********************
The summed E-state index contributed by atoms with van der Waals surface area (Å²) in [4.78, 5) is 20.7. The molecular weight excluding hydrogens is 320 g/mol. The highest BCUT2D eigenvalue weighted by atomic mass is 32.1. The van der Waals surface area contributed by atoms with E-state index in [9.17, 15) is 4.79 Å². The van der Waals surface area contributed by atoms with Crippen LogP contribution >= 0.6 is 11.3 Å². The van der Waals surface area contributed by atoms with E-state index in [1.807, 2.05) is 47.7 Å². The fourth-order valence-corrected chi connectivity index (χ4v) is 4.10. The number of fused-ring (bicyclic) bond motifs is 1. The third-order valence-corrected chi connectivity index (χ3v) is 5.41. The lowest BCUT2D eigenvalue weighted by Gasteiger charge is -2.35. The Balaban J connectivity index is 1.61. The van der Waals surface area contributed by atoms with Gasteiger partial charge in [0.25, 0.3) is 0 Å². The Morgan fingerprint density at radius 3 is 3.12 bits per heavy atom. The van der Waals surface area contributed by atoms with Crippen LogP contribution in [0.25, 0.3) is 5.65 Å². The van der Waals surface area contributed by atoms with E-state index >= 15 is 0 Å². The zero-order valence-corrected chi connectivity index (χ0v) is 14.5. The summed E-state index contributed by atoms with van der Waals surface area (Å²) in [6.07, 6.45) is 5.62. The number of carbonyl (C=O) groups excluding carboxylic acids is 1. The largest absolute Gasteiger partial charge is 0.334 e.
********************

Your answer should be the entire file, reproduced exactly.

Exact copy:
The summed E-state index contributed by atoms with van der Waals surface area (Å²) in [4.78, 5) is 20.7. The molecular weight excluding hydrogens is 320 g/mol. The highest BCUT2D eigenvalue weighted by atomic mass is 32.1. The van der Waals surface area contributed by atoms with E-state index in [9.17, 15) is 4.79 Å². The van der Waals surface area contributed by atoms with Crippen LogP contribution >= 0.6 is 11.3 Å². The van der Waals surface area contributed by atoms with E-state index in [1.807, 2.05) is 47.7 Å². The fourth-order valence-corrected chi connectivity index (χ4v) is 4.10. The number of fused-ring (bicyclic) bond motifs is 1. The third-order valence-corrected chi connectivity index (χ3v) is 5.41. The lowest BCUT2D eigenvalue weighted by Gasteiger charge is -2.35. The Balaban J connectivity index is 1.61. The van der Waals surface area contributed by atoms with Gasteiger partial charge in [0.25, 0.3) is 0 Å². The Morgan fingerprint density at radius 3 is 3.12 bits per heavy atom. The van der Waals surface area contributed by atoms with Crippen LogP contribution in [0.25, 0.3) is 5.65 Å². The van der Waals surface area contributed by atoms with E-state index >= 15 is 0 Å². The zero-order valence-corrected chi connectivity index (χ0v) is 14.5. The summed E-state index contributed by atoms with van der Waals surface area (Å²) in [6.07, 6.45) is 5.62. The number of carbonyl (C=O) groups excluding carboxylic acids is 1. The largest absolute Gasteiger partial charge is 0.334 e.